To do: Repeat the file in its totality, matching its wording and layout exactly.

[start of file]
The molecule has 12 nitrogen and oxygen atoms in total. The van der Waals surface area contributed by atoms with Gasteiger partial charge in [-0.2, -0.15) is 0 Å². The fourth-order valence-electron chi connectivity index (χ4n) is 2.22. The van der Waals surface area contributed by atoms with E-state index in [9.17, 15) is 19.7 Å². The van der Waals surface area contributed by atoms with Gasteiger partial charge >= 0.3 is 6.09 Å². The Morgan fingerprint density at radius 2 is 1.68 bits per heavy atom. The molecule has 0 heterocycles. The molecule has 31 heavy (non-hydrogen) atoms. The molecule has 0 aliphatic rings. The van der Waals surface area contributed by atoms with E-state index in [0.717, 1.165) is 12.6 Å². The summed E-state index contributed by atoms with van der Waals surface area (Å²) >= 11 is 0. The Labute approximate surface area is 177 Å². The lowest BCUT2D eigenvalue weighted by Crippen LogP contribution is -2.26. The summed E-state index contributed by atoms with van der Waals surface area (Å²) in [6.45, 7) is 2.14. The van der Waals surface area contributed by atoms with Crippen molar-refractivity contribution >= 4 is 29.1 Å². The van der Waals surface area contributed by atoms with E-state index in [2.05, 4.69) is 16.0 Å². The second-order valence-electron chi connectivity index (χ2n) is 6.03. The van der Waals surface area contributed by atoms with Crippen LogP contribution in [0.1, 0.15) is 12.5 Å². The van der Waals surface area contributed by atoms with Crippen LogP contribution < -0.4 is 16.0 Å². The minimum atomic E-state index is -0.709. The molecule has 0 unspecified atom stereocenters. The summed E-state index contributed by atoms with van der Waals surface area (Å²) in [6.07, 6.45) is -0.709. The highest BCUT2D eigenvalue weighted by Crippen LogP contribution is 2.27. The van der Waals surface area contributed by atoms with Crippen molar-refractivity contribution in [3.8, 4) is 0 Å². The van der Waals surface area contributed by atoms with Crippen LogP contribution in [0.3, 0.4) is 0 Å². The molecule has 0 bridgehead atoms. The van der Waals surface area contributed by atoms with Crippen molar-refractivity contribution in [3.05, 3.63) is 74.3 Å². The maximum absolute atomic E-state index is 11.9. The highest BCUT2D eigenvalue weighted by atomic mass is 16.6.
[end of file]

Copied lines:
The molecule has 12 nitrogen and oxygen atoms in total. The van der Waals surface area contributed by atoms with Gasteiger partial charge in [-0.2, -0.15) is 0 Å². The fourth-order valence-electron chi connectivity index (χ4n) is 2.22. The van der Waals surface area contributed by atoms with E-state index in [9.17, 15) is 19.7 Å². The van der Waals surface area contributed by atoms with Gasteiger partial charge >= 0.3 is 6.09 Å². The Morgan fingerprint density at radius 2 is 1.68 bits per heavy atom. The molecule has 0 heterocycles. The molecule has 31 heavy (non-hydrogen) atoms. The molecule has 0 aliphatic rings. The van der Waals surface area contributed by atoms with E-state index in [0.717, 1.165) is 12.6 Å². The summed E-state index contributed by atoms with van der Waals surface area (Å²) >= 11 is 0. The Labute approximate surface area is 177 Å². The lowest BCUT2D eigenvalue weighted by Crippen LogP contribution is -2.26. The summed E-state index contributed by atoms with van der Waals surface area (Å²) in [6.45, 7) is 2.14. The van der Waals surface area contributed by atoms with Crippen molar-refractivity contribution >= 4 is 29.1 Å². The van der Waals surface area contributed by atoms with E-state index in [2.05, 4.69) is 16.0 Å². The second-order valence-electron chi connectivity index (χ2n) is 6.03. The van der Waals surface area contributed by atoms with Crippen LogP contribution in [0.1, 0.15) is 12.5 Å². The van der Waals surface area contributed by atoms with Crippen LogP contribution < -0.4 is 16.0 Å². The minimum atomic E-state index is -0.709. The molecule has 0 unspecified atom stereocenters. The summed E-state index contributed by atoms with van der Waals surface area (Å²) in [6.07, 6.45) is -0.709. The highest BCUT2D eigenvalue weighted by Crippen LogP contribution is 2.27. The van der Waals surface area contributed by atoms with Crippen molar-refractivity contribution in [3.8, 4) is 0 Å². The van der Waals surface area contributed by atoms with Crippen LogP contribution in [0.3, 0.4) is 0 Å². The molecule has 0 bridgehead atoms. The van der Waals surface area contributed by atoms with Crippen molar-refractivity contribution in [3.05, 3.63) is 74.3 Å². The maximum absolute atomic E-state index is 11.9. The highest BCUT2D eigenvalue weighted by atomic mass is 16.6.